Safety of Older Pedestrians: Strategy for future research and action initiatives
Monash University Accident Research Centre Report #157 - 1999
Full report in .pdf format [545KB]
Authors: J. Oxley and B. Fildes
While older pedestrian crashes are relatively few in number, their rates are significant per head of population. Moreover, with expected increases in the proportion and mobility of older people in the years ahead, the problem will only get worse without active intervention. This review aimed to identify issues of relevance to the safety of older pedestrians and prioritise research and countermeasures for future initiatives. A literature review was conducted along with discussions with local and overseas specialists to highlight management and research issues likely to be of relevance. A total of 16 action and 14 research items were then distributed to a panel of Australian and international gerontology experts where these items were rated in terms of their likely importance for improved older pedestrian safety. Priority action initiatives emphasised more pedestrian friendly environments in high older pedestrian areas while research into exposure, travel patterns and older pedestrian road crossing behaviour were recommended.
Older pedestrian safety was nominated as a priority issue for future road safety programs in both the National Road Safety Strategy by the Federal Office of Road Safety and Safety First published by VicRoads.
This older pedestrian strategy project was subsequently undertaken to provide direction for future intervention and research effort aimed at improving the safety of this vulnerable road user group.
The study involved a comprehensive review of current knowledge and practice to identify issues where intervention and/or research were required. Areas reviewed included incidence and types of older pedestrian crashes, potential risk factors for older pedestrians, and other issues relevant for older pedestrians including mobility, current engineering awareness, and educational programs. These are summarised below.
Older Pedestrian Crashes
There were approximately 550 pedestrians killed on average each year on Australian roads during the early 1990s. While this figure was declining annually up until 1995, recent trends show that these road deaths are on the increase. A similar trend also existed for non-fatal casualties over the same time period.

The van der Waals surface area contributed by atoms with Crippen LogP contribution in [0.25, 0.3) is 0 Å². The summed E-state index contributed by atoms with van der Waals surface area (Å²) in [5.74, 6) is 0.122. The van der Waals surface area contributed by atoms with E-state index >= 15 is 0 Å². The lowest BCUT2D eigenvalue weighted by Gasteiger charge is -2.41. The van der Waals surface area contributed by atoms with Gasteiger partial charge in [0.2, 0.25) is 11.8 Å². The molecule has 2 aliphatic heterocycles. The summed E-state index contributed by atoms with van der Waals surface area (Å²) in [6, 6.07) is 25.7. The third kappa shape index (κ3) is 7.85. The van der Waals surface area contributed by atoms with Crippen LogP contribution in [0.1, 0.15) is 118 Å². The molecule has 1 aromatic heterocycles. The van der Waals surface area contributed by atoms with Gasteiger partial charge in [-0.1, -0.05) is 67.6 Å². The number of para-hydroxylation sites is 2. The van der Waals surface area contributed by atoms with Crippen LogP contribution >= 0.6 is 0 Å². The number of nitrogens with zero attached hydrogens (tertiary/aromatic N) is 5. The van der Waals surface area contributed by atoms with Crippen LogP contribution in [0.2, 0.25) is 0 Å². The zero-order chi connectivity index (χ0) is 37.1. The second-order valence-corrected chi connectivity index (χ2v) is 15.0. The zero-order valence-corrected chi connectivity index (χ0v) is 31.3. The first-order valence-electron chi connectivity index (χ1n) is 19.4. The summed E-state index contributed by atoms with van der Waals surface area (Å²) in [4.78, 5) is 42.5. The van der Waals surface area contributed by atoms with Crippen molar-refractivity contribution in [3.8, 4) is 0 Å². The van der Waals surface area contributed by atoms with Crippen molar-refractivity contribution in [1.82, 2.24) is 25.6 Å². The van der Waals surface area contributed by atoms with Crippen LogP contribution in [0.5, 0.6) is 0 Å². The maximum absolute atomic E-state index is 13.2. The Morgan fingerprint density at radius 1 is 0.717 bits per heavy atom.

Pedestrians aged 60 years and older accounted for 40% of all pedestrian fatalities in 1995 even though they made up only 15% of the population. These figures are likely to increase in the years ahead as the population ages.
Seventy-three percent of all pedestrian crashes involving those aged 65 years and above in Victoria occur while crossing the road and were equally likely whether they were stepping off the kerb or when in either the near-side or far-side traffic lane.
Crashes involving older pedestrians commonly occurred in 6Okm/h zones, at intersections (especially uncontrolled ones), during daylight and often in good weather. There is some evidence that complex road environments are particularly dangerous for older pedestrians. The evidence of who caused crashes involving older pedestrians is unclear.
Older pedestrian crashes during the late 1980s were estimated to have cost the Transport Accident Commission of Victoria around $61 million annually. While the average claim cost was about two-thirds that of younger pedestrians, older pedestrians did experience larger hospital, medical and rehabilitation charges than their younger counterparts.
The Ageing Population
Most western societies are experiencing an ageing phenomenon as the proportion aged 65 years and older increases. It is estimated that the proportion of the Australian population aged 65 years or more will double between 1991 and 2031 as the so-called "baby boomers" of the mid- 1940s enter that age group.
Moreover, the increase in the proportion of the elderly is also associated with an increase in longevity and greater demand for individual mobility. Thus, the size of the older pedestrian safety problem is bound to increase in the years ahead without active intervention effort.
The Ageing Process
The ageing process is associated with reduced abilities in a number of anatomical and physiological processes. These include declines in visual acuity, sensitivity and visual field, substantial hearing losses, reductions in depth and motion perception and significant declines in physical and cognitive capacity.
Older people appear to be less able or willing to recognise these declines and to adjust their behaviour accordingly. In addition, older people are more susceptible to injury and death in the event of a crash than younger people.